There are a lot of juicy targets for hackers these days. Millions of people are working from home, companies are working on valuable therapeutics and vaccines for COVID-19 and virtual private network software is vulnerable. One of the ways companies fight attacks is to try to fix bugs in their software before they can be exploited. They do it by hiring ethical hackers and paying them to find those holes.
I spoke with Jesse Kinser, who works as the chief information security officer for the precision health care company LifeOmic. And she moonlights as a hacker, finding jobs using the crowdsourced hack platform Synack. She said there’s a lot more competition these days. The following is an edited transcript of our conversation.
Jesse Kinser: Bug bounty platforms have been around for a while now, probably five or six years. Synack is a great platform. You can go on there [and] companies will actually go in, create a program and allow you to hack on them. They invite these ethical hackers to come in and find holes in their products or solutions. A company that maybe has a large website, they put that as a target on the Synack platform, invite the hackers to come in, find these bugs and then they pay them money for the bugs that they find.
Molly Wood: Is the money good?
Kinser: Yeah. It definitely differs, based on how complicated the bug is. If it’s something easy, you’re probably not going to get a whole lot of money. But if you find a really complicated bug that maybe really shows true impact and finds critical data and exposes that, then you’re going to get paid quite a bit of money. Definitely thousands of dollars. There are hackers out there [who] can make $1 million a year.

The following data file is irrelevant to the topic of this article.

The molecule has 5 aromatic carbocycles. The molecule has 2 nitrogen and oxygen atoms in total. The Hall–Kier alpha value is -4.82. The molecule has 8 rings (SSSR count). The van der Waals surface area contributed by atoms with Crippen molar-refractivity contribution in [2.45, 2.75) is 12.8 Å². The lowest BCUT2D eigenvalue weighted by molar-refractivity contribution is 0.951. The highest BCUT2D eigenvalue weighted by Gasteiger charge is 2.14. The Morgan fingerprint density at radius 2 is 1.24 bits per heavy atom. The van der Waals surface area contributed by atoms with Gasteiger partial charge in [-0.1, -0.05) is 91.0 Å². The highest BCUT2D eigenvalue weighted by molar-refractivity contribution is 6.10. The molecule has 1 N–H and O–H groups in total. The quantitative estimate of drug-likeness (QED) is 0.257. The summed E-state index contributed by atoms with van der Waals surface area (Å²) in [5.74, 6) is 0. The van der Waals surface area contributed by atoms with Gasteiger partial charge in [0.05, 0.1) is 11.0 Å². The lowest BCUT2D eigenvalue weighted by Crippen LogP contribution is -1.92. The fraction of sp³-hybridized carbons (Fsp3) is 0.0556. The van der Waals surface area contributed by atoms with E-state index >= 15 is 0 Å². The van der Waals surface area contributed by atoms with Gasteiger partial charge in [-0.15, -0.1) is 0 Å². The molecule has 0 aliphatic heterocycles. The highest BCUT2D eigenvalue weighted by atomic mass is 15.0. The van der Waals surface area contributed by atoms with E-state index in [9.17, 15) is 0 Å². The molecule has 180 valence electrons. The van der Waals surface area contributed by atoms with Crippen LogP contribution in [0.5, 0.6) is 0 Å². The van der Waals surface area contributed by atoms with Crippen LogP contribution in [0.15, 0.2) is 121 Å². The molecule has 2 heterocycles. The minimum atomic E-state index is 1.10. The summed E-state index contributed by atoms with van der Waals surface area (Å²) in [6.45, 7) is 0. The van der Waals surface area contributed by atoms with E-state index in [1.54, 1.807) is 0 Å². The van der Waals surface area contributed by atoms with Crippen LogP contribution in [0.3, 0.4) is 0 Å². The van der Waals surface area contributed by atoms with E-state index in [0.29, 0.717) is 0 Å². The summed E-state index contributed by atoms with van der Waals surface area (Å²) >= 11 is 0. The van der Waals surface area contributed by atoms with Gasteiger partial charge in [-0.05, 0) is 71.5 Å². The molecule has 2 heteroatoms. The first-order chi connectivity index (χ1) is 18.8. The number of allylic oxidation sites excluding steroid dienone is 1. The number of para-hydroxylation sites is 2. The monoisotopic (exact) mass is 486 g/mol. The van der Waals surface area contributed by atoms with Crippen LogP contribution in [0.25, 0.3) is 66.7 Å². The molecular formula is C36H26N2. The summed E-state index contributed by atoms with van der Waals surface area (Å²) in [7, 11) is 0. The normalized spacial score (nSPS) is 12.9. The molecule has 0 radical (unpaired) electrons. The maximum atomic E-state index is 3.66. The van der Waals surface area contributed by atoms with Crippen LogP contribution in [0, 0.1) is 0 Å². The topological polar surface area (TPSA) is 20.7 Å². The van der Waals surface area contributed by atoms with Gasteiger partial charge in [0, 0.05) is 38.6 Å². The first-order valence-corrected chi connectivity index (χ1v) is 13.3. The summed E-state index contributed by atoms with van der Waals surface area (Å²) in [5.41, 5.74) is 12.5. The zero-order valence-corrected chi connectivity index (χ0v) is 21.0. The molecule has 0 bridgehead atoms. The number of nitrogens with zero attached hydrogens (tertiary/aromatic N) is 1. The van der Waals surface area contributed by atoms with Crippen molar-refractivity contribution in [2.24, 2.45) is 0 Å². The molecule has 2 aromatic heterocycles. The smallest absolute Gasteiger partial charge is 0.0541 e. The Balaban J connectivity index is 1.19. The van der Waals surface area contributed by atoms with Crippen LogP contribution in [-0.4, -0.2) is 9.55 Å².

Wood: I wonder about the list of targets. Companies, you said, are sometimes posting and looking for vulnerabilities themselves. Does it always have to be at the company’s invitation?
Kinser: Yeah, for the most part. There can be a gray area here, and that’s what’s challenging about this industry. There’s not a really good defined law that allows people like myself to go in and test against these companies and report things. But the companies that do sign up for this, they give you a very well-defined scope. They say, “These are the things you can go hack against, but don’t touch these other things.” That allows us to go in and know that we are covered and we can ethically hack against these without getting sued and getting in trouble.
Wood: I would assume that there must be some frustration. Sometimes you’re thinking, “I know that there’s a vulnerability here, but this company is unwilling to accept that possibility,” maybe?
Kinser: For sure. I’ve definitely ran across that in my past. I found different vulnerabilities and systems, just stumbled upon things, and yet they don’t have a responsible way for me to disclose that to them, and it’s been challenging. I have to just email random email addresses at the company or hope that their support people can point me to their security team. A lot of times there’s pushback. People get on the defensive whenever you find an issue with their system, rather than accepting that and wanting to fix it.
Wood: How has this activity changed, if at all, during the pandemic? Are there more people with more time wanting to do this work, or maybe more companies saying, “We could use the help”?
Kinser: There’s definitely different industries and companies that are having a lot more traffic than usual with COVID-19. A lot more people working from home, companies are opening up firewalls and such so people can work from their house or somewhere else that’s nontraditional to their standard day to day, so that introduces more bugs. There’s more companies that are coming online to support this. They say, “Hey, come help us find these issues that we may have introduced during COVID-19.” And then, of course, there are more hackers that are available, because people are getting laid off, there’s typical economy issues. This is something where you can go out, and you could make money, and you can do it on your own time.